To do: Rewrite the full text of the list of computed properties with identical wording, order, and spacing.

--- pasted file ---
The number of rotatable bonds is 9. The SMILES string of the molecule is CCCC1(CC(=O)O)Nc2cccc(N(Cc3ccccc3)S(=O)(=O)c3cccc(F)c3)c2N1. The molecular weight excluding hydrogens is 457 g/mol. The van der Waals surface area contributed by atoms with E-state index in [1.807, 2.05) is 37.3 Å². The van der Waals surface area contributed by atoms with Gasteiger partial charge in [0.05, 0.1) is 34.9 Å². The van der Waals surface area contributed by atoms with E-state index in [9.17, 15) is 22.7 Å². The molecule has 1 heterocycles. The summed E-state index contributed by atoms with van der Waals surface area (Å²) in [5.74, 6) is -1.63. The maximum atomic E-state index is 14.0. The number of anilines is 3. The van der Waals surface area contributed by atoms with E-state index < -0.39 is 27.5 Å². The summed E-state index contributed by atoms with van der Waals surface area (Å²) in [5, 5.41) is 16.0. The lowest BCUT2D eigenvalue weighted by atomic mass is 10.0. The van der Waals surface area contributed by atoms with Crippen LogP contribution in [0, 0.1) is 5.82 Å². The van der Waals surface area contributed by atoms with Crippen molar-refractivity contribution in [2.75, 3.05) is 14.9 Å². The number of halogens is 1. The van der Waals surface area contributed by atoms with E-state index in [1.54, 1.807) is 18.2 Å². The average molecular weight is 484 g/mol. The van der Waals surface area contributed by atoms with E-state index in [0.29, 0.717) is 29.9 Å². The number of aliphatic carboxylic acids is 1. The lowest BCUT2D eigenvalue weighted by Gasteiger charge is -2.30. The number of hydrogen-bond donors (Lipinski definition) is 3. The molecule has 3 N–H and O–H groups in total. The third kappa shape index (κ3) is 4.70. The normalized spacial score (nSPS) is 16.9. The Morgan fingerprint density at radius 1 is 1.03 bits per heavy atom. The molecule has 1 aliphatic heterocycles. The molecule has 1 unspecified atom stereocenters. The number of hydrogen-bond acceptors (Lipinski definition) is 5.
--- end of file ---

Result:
The number of rotatable bonds is 9. The SMILES string of the molecule is CCCC1(CC(=O)O)Nc2cccc(N(Cc3ccccc3)S(=O)(=O)c3cccc(F)c3)c2N1. The molecular weight excluding hydrogens is 457 g/mol. The van der Waals surface area contributed by atoms with E-state index in [1.807, 2.05) is 37.3 Å². The van der Waals surface area contributed by atoms with Gasteiger partial charge in [0.05, 0.1) is 34.9 Å². The van der Waals surface area contributed by atoms with E-state index in [9.17, 15) is 22.7 Å². The molecule has 1 heterocycles. The summed E-state index contributed by atoms with van der Waals surface area (Å²) in [5.74, 6) is -1.63. The maximum atomic E-state index is 14.0. The number of anilines is 3. The van der Waals surface area contributed by atoms with E-state index < -0.39 is 27.5 Å². The summed E-state index contributed by atoms with van der Waals surface area (Å²) in [5, 5.41) is 16.0. The lowest BCUT2D eigenvalue weighted by atomic mass is 10.0. The van der Waals surface area contributed by atoms with Crippen LogP contribution in [0, 0.1) is 5.82 Å². The van der Waals surface area contributed by atoms with Crippen molar-refractivity contribution in [2.75, 3.05) is 14.9 Å². The number of halogens is 1. The van der Waals surface area contributed by atoms with E-state index in [1.54, 1.807) is 18.2 Å². The average molecular weight is 484 g/mol. The van der Waals surface area contributed by atoms with E-state index in [0.29, 0.717) is 29.9 Å². The number of aliphatic carboxylic acids is 1. The lowest BCUT2D eigenvalue weighted by Gasteiger charge is -2.30. The number of hydrogen-bond donors (Lipinski definition) is 3. The molecule has 3 N–H and O–H groups in total. The third kappa shape index (κ3) is 4.70. The normalized spacial score (nSPS) is 16.9. The Morgan fingerprint density at radius 1 is 1.03 bits per heavy atom. The molecule has 1 aliphatic heterocycles. The molecule has 1 unspecified atom stereocenters. The number of hydrogen-bond acceptors (Lipinski definition) is 5.